Through this experience, Jane and her colleagues found that good web design is a collaborative effort: the librarian, a technician who understands HTML, and a graphics or communications expert who can provide good design. The commitment is and continues to be time-consuming. At her institution, two library staff positions were not filled in order to reallocate human resources to two web positions. A committee, the "Web Development Management Team," consisting of the webmaster and webmistress, reference librarians, the systems manager, support staff from circulation, and others was established. Faculty members come in for consultation on particular projects. The ultimate goal will be to take this freshman English module and create other modules off of it. Future projects include accessing electronic reserves via their III OPAC. At this time, they feel they are on a successful path: librarians have been leaders in web design and access on the University of Cincinnati campus and are using this mode of communication to teach students to work independently.
The author of Artsource (http://www.uky.edu/Artsource/artsourcehome.html), Mary Molinaro, gave an historical overview of her web site. In March 1994, she learned HTML and set up a web site to share the information on URLs she had been collecting. Her intentions were to create a page which pointed to all the art sources on the web and which her colleagues could use. Initially, the list fit onto one page and the first month the site was available she had 230 users. As more web pages became available, she began to arrange the sites hierarchically using her own subject headings. Times changed rapidly, and she realized that comprehensive coverage was unreasonable: instead, she decided to be selective. The Internet is not like the library: it is as though every day all the contents of the Library of Congress had been put in a box, shaken, and returned to the shelves. She is developing the sense that her web site serves as a "virtual library," that web users need to find pointer pages which have been created by someone with judgment who will organize the material and tell them what is important.
Maintaining Artsource is time-consuming because sites go away or move with no notice, so that, on her time off, Mary must check the links to make sure they work. People who know her web page send her 10-20 sites a day to be added, many of these inappropriate to the scope and purpose of the site. In addition, because of her association with Artsource, web users ask her art reference questions. She has developed a form email for the latter, telling the questioner to ask their local librarian for help. Last month, she had over 95,000 hits, a far cry for the initial 230 that first month in March 1994. If she knew at the beginning of this adventure what she knows now, she would do things slightly differently, especially using established subject headings to organize the site. Now, her challenge is to organize the material in a meaningful way, taking advantage of new web authoring software which does not require programming skills to use. At this point, she uses frames.
John Slatin, author of This Will Change Everything (about hypertext), is an English teacher by training and knowledgeable about computers by accident. He began using hypertext in 1987 and quickly recognized that it would change the nature of writing. On the web, the simple elements of hypertext - nodes (pages) and links - have been used to create a complex system. Any one piece of the web is simple, but it is the interaction of these parts that is complex and drive everyone crazy. In addition, writing on the web is very public in a way writing has never been before: one's audience is potentially in the millions and worldwide.
There are several different ways of, as Martin Aurand said, "making things" on the web, and all are valid. Web authors, depending upon their choice, make different decisions but still have to implement the same writing strategies learned as freshmen: 1) identify purpose, 2) identify topic, and 3) organize materials. Hypertext allows both hierarchical and network organization, which means that individuals can jump around at will. The web author must compose for multiple audiences, provide multiple pathways that are coherent for different types of users, from the stable user to the oddball wandering in, and think about the identification and placement of links. When considering the evolution of the web, the initial pages tended to be list of links an individual liked, that then needed to be organized and then, as things mushroomed, grouped. Initial lists had no information about what the link contained. In the next stage, annotated hot lists evolved which proved to be indispensable because web users often don't have time to explore but need information up front about the contents at the other end. In this context, the placing of links becomes problematic because the author does not want the user to leave too soon. On the web, information is not the precious commodity, the "attention economy" is. Authors of web pages have to compete for the attention of people with access to millions of pages of information and the ease to go anywhere but where they are right now. So, their attention must be caught, retained for as long as the web author needs it, and then released, but released so that the individual goes where the author wants them to go and not somewhere else. This is interface design. Finally, the author needs to think about graphics, design, and accessibility issues. Graphics are great, but think about the user with the 9600 or 14.4 baud modem, or people using text-based systems, or the blind or the visually or impaired who "listen" to the web. For the latter audiences, standards for web design have been made available by such institutions as the National Center for Accessible Media. Using these standards, web design is not complicated and will make web pages easier for all populations to use, not just those with visual or motor impairments or special needs.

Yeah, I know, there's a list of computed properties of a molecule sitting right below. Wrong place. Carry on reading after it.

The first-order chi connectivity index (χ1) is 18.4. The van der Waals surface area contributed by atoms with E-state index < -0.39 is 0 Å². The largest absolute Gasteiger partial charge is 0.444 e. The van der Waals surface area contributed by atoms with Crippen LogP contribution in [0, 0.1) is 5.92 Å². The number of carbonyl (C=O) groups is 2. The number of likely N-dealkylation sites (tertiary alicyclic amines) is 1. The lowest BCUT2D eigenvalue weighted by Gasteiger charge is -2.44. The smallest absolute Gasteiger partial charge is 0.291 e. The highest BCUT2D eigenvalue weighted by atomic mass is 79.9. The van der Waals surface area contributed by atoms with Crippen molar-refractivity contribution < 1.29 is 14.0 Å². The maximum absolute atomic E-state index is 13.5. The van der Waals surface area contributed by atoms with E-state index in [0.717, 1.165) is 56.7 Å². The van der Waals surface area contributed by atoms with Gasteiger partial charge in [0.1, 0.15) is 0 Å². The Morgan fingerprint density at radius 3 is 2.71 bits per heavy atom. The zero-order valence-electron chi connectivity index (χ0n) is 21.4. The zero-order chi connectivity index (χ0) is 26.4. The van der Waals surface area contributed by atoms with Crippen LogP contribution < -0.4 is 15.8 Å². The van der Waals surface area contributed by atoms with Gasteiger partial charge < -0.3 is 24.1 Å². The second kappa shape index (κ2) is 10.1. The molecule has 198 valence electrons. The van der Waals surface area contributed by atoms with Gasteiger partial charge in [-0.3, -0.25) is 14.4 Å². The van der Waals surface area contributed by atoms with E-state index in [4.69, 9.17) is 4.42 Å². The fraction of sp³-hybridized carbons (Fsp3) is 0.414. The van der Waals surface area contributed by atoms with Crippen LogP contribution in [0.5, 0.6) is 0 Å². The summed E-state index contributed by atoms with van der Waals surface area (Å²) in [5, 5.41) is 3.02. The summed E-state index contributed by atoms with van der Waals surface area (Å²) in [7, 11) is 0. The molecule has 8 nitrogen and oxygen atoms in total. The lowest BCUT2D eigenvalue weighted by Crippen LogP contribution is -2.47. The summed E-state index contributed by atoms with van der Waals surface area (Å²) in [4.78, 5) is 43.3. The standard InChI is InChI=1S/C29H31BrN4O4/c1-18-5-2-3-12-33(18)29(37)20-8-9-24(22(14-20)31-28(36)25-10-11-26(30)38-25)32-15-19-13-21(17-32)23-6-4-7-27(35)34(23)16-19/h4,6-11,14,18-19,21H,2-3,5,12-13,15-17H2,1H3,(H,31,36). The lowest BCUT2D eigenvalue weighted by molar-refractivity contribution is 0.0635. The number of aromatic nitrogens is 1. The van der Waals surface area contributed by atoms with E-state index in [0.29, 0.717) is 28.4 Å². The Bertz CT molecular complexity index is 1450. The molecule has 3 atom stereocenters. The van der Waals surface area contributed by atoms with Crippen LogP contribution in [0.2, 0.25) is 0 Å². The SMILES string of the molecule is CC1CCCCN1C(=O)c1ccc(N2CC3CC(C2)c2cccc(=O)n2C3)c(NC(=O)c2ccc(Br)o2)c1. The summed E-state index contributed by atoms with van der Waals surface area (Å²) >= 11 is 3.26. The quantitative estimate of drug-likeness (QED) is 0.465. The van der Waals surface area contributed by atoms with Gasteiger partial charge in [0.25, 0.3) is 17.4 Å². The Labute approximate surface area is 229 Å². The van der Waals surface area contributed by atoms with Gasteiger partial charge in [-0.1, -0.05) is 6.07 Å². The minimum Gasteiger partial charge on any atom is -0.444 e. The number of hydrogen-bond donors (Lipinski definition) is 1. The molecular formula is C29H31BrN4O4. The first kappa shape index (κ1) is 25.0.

In conclusion, John then examined the web sites of the three authors who spoke. Martin's page was characterized as clean and elegantly designed. John suggested Martin think about giving greater visual importance to the collections database links so that users knew where the heart of the site is located. He looked at the University of Cincinnati's gateway (not the web site Jane helped design) and noted that there were two interesting things going on: the page has both a horizontal menu bar and a vertical list, but the two are different which was confusing. However, the instructional modules he found to be tightly structured and could see these would be helpful teaching students, through a series of activities, about the library and what is in it. And, finally, he found the use of frames in Artsource to be thoughtfully utilized for the user does not have to leave and come back. The menu remains constant as one pane on the left, the large white pane on the right is where information changes and scrolls, and the bottom (and third) pane has contact information. This arrangement allows the user to stay still and let the information come to him or her. He found all three sites successfully fullfilled their purpose, yet remained simple in their presentation. Too much glitz, John concluded, is often because someone can, and that is not justification for its existence.
University of Denver